Laughing through clenched teeth


Half asleep this morning I was daydreaming about the psychological state of a Guantanamo inmate.

No real idea why my life had suddenly changed, nor even a clear memory of the Pakistani soldiers taking me from my bed. Memory has become a series of tangible fragments, each a smooth greenish white like the concrete lit by fluorescent lights which make up the five years of my one long day.

Small pieces of news reach us, and we examine them like priests pawing through entrails hoping for a sign the drought might break. The nomination of retired Vice Admiral John Michael “Mike” McConnell to be Director of National Intelligence is part of an effort by the Vice President to tighten the Administration’s grip on domestic intelligence and grease the wheels for a more aggressive stance towards Iran. Negroponte was willing to whitewash Honduran human rights abuses and work alongside William Casey channelling funds to the Contras under Reagan, but he baulked at the production of a National Intelligence Estimate which will support the case for an attack on Iran so he’s being replaced by someone more compliant.

It could be any amount of time, really. The occasional stony faced American interrogator tells me what he wants to hear and I try to make up some details which fit. The guards say nothing as they “walk” me around the yard each day, in the semi darkness of my hood.

This coincided with a rotation of Generals. On January 4 Bush ousted the top two commanders in the Middle East, Abizaid and Casey, who had opposed a military escalation in Iraq. Most Washington observers have treated Bush’s shake-up as either routine or part of his desire for a new team to handle his planned “surge” of U.S. troops in Iraq. But intelligence sources say the personnel changes also fit with a scenario for attacking Iran’s nuclear facilities and seeking violent regime change in Syria. All of which sounds like Nixon burning down Laos and Cambodia because he couldn’t make progress in Vietnam.

I weigh and touch each fragment of memory. They seem real, but I’m aware that many of them are things I’ve been told, or things I think they said to me. Did I really have a family?

As part of the unpopular but inevitable “Surge”, Kurdish troops will be brought into Baghdad, something seemingly calculated to add to the chaos. The Mahdi Army itself is a sworn enemy of the Kurdish Peshmerga militias and is currently spearheading resistance of Kurdish moves to annex the oil-rich city of Kirkuk to their autonomous region.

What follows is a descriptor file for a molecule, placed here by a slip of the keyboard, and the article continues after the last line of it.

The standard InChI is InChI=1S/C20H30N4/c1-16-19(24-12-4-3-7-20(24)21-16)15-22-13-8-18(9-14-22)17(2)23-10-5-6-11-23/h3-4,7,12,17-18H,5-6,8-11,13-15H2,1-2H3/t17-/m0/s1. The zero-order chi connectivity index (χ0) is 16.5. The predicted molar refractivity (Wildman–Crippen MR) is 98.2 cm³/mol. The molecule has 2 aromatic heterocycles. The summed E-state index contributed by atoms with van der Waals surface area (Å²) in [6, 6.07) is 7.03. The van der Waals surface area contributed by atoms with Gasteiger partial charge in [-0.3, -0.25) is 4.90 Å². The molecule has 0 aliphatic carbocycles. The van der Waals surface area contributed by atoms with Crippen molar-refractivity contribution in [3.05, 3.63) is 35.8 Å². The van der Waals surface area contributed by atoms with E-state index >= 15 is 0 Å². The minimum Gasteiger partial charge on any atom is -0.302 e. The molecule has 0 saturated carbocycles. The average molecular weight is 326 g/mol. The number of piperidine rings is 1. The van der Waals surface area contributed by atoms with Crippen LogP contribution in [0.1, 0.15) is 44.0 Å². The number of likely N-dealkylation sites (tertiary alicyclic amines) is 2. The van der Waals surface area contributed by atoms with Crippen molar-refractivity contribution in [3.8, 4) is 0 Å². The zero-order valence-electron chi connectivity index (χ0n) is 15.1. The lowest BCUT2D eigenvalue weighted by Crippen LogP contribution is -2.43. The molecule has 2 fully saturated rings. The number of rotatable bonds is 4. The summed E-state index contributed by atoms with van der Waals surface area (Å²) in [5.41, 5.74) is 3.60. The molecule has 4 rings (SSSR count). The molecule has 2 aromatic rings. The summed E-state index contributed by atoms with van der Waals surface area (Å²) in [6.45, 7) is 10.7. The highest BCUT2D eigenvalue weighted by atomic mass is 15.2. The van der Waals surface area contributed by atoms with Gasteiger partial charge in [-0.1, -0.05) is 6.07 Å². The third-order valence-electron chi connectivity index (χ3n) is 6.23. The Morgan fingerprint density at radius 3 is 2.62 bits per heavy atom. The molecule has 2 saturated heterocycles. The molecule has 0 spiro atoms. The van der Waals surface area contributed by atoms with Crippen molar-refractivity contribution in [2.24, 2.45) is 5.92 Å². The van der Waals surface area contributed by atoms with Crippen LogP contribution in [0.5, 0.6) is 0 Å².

Did they take me to Egypt on that nighttime plane? I heard a guard speaking with an accent I didn’t recognise, but it was cold. People try to speak to me sometimes, but I no longer answer, and they no longer seem to care.

No one’s looking for calm, least of all the Israelis, who leaked and then denied plans for a nuclear strike on the Iranian enrichment programme. Never mind the tacit admission to possession of nukes, they’re willing to threaten to use them. It’s hard to judge how serious Israel is about this, especially since they’ve clearly been trying for some time to encourage Washington to consider using force against Iran. Would they go it alone? Do they now have Bush’s support? The goat’s sweetmeats aren’t talking.

There’s one memory everyone here shares. I think I saw it on a black and white television in a market. No one knows if it was real though, like the man landing on the moon. Still it’s something to hold onto, something to touch.

I wonder if I’ll wake up, one day. None of it seems real, or even possible. Were the news reports scripted by Kafka? Aren’t half a million dead Iraqis enough? Can the warmongers really not be stopped? I remember living in the land of the free. That memory is smooth and hard and real.

This entry was posted in world. Bookmark the permalink.

Leave a Reply

Your email address will not be published. Required fields are marked *


You may use these HTML tags and attributes: <a href="" title=""> <abbr title=""> <acronym title=""> <b> <blockquote cite=""> <cite> <code> <del datetime=""> <em> <i> <q cite=""> <strike> <strong>